7 Recruitment metrics to make your hiring process more data-driven

Andy Agouridis Talent acquisition Reporting & analytics

Recruitment needs to be aligned with the wider business mission, vision, values, and objectives to be successful. The best way to achieve this alignment is by setting relevant goals and evaluating success based on these goals. Having the appropriate recruitment metrics in place is crucial to understand the current state of your talent acquisition process, identify wins and challenges, and continuously improve your approach to meet your objectives and achieve operational excellence.

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Nowadays technology offers endless possibilities for collecting, measuring, and analyzing data. While talent acquisition professionals are spoilt for choice, there is a risk of overuse metrics or even worse to use irrelevant, vague, and meaningless metrics. In order to help you measure what really matters, we pulled together a list of the top recruitment metrics for you that will rock your world if you aren’t already using them!

Most common recruitment metrics

1. Time to fill

Time to fill is the time required to find and hire a candidate starting from the creation of the vacancy and ending with the offer acceptance. It is important because it reveals your hiring speed, which is pivotal to hire top talent. 

How to measure: Make sure you keep track of the time required for each step in your recruitment process. Time to fill is usually measured in days.

2. Cost per hire

Cost per hire is the total cost invested in hiring divided by the number of hires. It includes internal and external costs to find and hire candidates. Internal costs include time spent by recruiters and hiring managers, new hire onboarding time, and lost productivity, while external costs can include advertising costs, agency fees, recruitment technology, and new hire training costs. Cost per hire is crucial as it is the only metric that shows the real cost to cover a vacancy. 

How to measure: Make sure you clearly track all direct and indirect costs. Add external and internal costs and divide by the number of hires.

3. Quality of hire

Quality of hire measures the performance of your new hires in their first year working with you. There are different ways this can be measured depending on how you define performance, however, a widely accepted and straightforward way is using their performance rating. Assuming you have a solid performance management system in place, this method factors in all-important quality aspects, such as technical skills, management skills, soft skills, cultural fit, and drive. Quality of hire is also known as the golden metric, as employee performance is proven to be directly related to organizational performance.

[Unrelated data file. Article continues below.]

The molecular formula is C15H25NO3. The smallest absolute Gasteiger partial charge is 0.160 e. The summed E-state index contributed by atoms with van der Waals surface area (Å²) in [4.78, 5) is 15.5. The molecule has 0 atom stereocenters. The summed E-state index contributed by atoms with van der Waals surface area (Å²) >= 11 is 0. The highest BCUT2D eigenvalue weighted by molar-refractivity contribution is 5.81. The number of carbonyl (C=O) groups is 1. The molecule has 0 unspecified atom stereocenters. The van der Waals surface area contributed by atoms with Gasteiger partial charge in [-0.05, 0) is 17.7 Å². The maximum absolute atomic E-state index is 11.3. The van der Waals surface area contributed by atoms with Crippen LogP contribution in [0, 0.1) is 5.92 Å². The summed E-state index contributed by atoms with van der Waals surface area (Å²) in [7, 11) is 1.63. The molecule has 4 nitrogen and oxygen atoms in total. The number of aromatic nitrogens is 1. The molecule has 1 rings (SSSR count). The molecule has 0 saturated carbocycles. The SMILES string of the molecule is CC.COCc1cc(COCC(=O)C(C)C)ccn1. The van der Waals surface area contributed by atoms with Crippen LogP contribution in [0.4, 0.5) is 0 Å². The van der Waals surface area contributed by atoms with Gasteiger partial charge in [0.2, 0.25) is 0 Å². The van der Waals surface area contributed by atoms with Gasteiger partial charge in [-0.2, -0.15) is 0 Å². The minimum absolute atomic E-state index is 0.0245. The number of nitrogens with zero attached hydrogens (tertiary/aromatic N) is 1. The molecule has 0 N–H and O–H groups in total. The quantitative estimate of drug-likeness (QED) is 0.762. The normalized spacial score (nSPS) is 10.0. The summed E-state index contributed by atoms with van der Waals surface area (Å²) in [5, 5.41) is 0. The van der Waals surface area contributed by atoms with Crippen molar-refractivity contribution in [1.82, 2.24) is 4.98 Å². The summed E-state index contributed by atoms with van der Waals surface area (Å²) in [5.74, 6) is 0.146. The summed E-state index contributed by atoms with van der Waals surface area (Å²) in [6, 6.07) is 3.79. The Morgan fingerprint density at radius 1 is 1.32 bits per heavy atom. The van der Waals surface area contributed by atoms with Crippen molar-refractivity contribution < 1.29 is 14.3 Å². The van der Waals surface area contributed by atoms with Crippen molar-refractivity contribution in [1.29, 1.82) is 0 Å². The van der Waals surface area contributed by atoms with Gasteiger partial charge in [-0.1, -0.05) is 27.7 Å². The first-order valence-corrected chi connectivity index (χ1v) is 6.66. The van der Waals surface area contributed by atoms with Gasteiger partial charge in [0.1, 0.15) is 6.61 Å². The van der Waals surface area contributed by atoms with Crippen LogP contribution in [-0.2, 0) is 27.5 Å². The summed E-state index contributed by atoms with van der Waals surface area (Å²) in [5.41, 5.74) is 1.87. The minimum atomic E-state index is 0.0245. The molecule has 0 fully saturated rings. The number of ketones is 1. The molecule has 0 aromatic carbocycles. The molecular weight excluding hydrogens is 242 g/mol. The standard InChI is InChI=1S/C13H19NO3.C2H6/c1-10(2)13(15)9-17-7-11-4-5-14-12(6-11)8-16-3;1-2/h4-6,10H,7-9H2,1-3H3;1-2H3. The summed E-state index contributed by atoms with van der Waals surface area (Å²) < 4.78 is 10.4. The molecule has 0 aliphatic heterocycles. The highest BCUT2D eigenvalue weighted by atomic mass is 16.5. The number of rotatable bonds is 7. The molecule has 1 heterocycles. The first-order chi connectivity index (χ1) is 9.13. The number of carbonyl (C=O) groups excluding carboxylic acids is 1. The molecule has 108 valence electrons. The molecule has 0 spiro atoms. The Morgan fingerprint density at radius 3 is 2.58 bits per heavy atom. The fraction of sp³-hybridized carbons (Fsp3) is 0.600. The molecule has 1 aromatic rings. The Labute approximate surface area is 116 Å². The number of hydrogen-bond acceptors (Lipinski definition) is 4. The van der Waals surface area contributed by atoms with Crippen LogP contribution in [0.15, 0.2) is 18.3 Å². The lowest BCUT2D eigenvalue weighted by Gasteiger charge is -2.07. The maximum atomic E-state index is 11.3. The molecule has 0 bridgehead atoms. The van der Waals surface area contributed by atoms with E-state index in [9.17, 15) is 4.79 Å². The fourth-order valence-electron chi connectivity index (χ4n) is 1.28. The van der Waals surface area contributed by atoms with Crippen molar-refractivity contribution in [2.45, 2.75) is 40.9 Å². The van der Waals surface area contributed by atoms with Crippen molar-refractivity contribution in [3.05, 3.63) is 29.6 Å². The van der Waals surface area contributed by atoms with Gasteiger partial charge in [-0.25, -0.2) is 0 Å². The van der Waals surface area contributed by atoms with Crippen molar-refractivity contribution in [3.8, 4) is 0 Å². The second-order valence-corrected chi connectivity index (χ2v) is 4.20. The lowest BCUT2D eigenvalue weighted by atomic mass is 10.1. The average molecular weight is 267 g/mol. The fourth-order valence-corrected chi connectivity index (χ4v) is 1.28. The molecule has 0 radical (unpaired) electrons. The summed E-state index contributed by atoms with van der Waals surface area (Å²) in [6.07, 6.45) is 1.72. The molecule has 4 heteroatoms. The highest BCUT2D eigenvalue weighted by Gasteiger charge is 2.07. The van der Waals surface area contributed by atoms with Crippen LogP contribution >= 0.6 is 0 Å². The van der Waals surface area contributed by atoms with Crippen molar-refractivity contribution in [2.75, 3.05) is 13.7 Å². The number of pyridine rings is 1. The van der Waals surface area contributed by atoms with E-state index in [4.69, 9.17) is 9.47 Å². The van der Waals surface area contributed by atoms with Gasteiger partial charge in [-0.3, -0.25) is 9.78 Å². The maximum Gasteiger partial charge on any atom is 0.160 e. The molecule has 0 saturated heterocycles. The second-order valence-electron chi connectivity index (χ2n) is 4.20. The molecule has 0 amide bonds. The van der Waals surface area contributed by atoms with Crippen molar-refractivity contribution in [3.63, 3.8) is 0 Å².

How to measure: Add the performance ratings of new hires and divide by the number of hires.

4. Early attrition

Early attrition measures the percentage of new hires who leave the organisation within the first year. This can be due to managed attrition, such as involuntary termination or redundancy, as well as unmanaged, like resignation. High attrition uncovers issues such as hiring candidates who aren’t the best fit for the role or creating unrealistic expectations about the job and the business.  Moreover, high attrition is a costly issue for businesses, so it is imperative to track it closely so that you can take action to keep it to a minimum.

How to measure: Divide the number of early leavers by the total number of new hires

5. Candidate experience

Candidate experience measures the feelings, attitudes, and behaviours that applicants experience throughout the talent acquisition process. It is usually measured using a candidate experience survey. Candidate experience is crucial as it is proven to affect a candidate’s desire to work for you.

How to measure:  Request candidates to fill in an experience survey

6. Applicants per opening

Applicants per opening is a metric that measures the average number of applications submitted per vacancy. It is important because it demonstrates the candidates’ interest in working with your organisation.

How to measure: Simply add all submitted applications and divide by number of roles

7. Source of hire

Source of hire looks at the recruiting channel that was used for each hire. It is crucial as it demonstrates the effectiveness of your recruitment channels.

How to measure: In order to measure source of hire, remember to ask candidates how they applied for a role with you.


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Andy Agouridis

Andy helps candidates and employers connect faster and better. Apart from being a Jobylon contributing writer and a Careers content creator. He has a background in HR with Fortune 100 businesses, holds an MSc in HRM, and is a Chartered member of the CIPD.

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